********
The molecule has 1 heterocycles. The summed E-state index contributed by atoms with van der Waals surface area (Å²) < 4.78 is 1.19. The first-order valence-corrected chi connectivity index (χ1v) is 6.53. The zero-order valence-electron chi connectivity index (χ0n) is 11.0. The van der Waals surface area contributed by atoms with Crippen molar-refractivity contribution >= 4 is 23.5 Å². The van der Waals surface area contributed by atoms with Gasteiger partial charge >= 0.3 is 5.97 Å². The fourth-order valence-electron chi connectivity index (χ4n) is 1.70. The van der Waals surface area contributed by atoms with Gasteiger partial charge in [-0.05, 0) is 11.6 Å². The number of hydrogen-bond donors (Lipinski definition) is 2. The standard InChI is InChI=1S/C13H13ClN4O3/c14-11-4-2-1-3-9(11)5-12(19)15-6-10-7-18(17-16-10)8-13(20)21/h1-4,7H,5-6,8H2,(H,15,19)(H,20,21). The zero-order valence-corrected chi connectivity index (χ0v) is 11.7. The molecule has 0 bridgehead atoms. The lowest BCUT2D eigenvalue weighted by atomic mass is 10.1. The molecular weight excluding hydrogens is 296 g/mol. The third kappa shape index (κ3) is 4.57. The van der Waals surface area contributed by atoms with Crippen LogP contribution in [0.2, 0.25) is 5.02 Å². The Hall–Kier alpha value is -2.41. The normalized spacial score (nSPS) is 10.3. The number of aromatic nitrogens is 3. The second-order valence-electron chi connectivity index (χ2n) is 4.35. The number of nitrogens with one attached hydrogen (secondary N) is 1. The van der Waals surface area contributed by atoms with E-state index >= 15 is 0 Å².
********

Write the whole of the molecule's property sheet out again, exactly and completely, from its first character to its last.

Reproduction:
The molecule has 1 heterocycles. The summed E-state index contributed by atoms with van der Waals surface area (Å²) < 4.78 is 1.19. The first-order valence-corrected chi connectivity index (χ1v) is 6.53. The zero-order valence-electron chi connectivity index (χ0n) is 11.0. The van der Waals surface area contributed by atoms with Crippen molar-refractivity contribution >= 4 is 23.5 Å². The van der Waals surface area contributed by atoms with Gasteiger partial charge >= 0.3 is 5.97 Å². The fourth-order valence-electron chi connectivity index (χ4n) is 1.70. The van der Waals surface area contributed by atoms with Gasteiger partial charge in [-0.05, 0) is 11.6 Å². The number of hydrogen-bond donors (Lipinski definition) is 2. The standard InChI is InChI=1S/C13H13ClN4O3/c14-11-4-2-1-3-9(11)5-12(19)15-6-10-7-18(17-16-10)8-13(20)21/h1-4,7H,5-6,8H2,(H,15,19)(H,20,21). The zero-order valence-corrected chi connectivity index (χ0v) is 11.7. The molecule has 0 bridgehead atoms. The lowest BCUT2D eigenvalue weighted by atomic mass is 10.1. The molecular weight excluding hydrogens is 296 g/mol. The third kappa shape index (κ3) is 4.57. The van der Waals surface area contributed by atoms with Crippen LogP contribution in [0.2, 0.25) is 5.02 Å². The Hall–Kier alpha value is -2.41. The normalized spacial score (nSPS) is 10.3. The number of aromatic nitrogens is 3. The second-order valence-electron chi connectivity index (χ2n) is 4.35. The number of nitrogens with one attached hydrogen (secondary N) is 1. The van der Waals surface area contributed by atoms with E-state index >= 15 is 0 Å².